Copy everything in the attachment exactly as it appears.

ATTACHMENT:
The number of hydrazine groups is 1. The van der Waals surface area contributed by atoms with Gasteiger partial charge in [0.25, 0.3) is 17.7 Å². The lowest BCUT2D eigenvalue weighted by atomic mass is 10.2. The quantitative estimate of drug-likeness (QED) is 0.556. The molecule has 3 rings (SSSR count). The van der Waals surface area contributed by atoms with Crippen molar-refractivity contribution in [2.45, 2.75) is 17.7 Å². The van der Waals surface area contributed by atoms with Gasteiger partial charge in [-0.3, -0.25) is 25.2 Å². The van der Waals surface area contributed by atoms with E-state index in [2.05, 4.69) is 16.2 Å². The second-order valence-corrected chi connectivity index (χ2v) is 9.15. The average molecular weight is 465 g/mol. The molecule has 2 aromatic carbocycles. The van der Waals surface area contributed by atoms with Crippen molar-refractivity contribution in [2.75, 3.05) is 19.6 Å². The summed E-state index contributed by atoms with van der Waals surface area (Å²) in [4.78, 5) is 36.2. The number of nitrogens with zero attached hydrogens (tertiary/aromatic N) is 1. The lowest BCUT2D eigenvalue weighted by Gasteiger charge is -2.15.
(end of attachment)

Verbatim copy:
The number of hydrazine groups is 1. The van der Waals surface area contributed by atoms with Gasteiger partial charge in [0.25, 0.3) is 17.7 Å². The lowest BCUT2D eigenvalue weighted by atomic mass is 10.2. The quantitative estimate of drug-likeness (QED) is 0.556. The molecule has 3 rings (SSSR count). The van der Waals surface area contributed by atoms with Crippen molar-refractivity contribution in [2.45, 2.75) is 17.7 Å². The van der Waals surface area contributed by atoms with Gasteiger partial charge in [-0.3, -0.25) is 25.2 Å². The van der Waals surface area contributed by atoms with E-state index in [2.05, 4.69) is 16.2 Å². The second-order valence-corrected chi connectivity index (χ2v) is 9.15. The average molecular weight is 465 g/mol. The molecule has 2 aromatic carbocycles. The van der Waals surface area contributed by atoms with Crippen molar-refractivity contribution in [2.75, 3.05) is 19.6 Å². The summed E-state index contributed by atoms with van der Waals surface area (Å²) in [4.78, 5) is 36.2. The number of nitrogens with zero attached hydrogens (tertiary/aromatic N) is 1. The lowest BCUT2D eigenvalue weighted by Gasteiger charge is -2.15.